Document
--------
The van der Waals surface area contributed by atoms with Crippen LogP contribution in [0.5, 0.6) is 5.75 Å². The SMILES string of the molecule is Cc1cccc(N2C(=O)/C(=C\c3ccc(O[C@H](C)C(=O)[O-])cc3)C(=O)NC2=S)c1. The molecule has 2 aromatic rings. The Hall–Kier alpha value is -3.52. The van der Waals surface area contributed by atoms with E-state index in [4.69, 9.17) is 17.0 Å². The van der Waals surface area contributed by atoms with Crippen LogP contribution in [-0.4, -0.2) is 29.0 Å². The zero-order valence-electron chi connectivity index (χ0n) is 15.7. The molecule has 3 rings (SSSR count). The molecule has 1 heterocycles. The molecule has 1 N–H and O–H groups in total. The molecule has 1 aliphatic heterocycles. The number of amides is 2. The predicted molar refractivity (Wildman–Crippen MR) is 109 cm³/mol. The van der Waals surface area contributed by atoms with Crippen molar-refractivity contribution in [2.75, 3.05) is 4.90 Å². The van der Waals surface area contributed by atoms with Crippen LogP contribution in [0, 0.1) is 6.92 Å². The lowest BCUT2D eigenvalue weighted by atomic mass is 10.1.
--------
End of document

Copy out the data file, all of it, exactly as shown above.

The van der Waals surface area contributed by atoms with Crippen LogP contribution in [0.5, 0.6) is 5.75 Å². The SMILES string of the molecule is Cc1cccc(N2C(=O)/C(=C\c3ccc(O[C@H](C)C(=O)[O-])cc3)C(=O)NC2=S)c1. The molecule has 2 aromatic rings. The Hall–Kier alpha value is -3.52. The van der Waals surface area contributed by atoms with E-state index in [4.69, 9.17) is 17.0 Å². The van der Waals surface area contributed by atoms with Crippen LogP contribution in [-0.4, -0.2) is 29.0 Å². The zero-order valence-electron chi connectivity index (χ0n) is 15.7. The molecule has 3 rings (SSSR count). The molecule has 1 heterocycles. The molecule has 1 N–H and O–H groups in total. The molecule has 1 aliphatic heterocycles. The number of amides is 2. The predicted molar refractivity (Wildman–Crippen MR) is 109 cm³/mol. The van der Waals surface area contributed by atoms with Crippen molar-refractivity contribution in [2.75, 3.05) is 4.90 Å². The van der Waals surface area contributed by atoms with Crippen LogP contribution in [0, 0.1) is 6.92 Å². The lowest BCUT2D eigenvalue weighted by atomic mass is 10.1.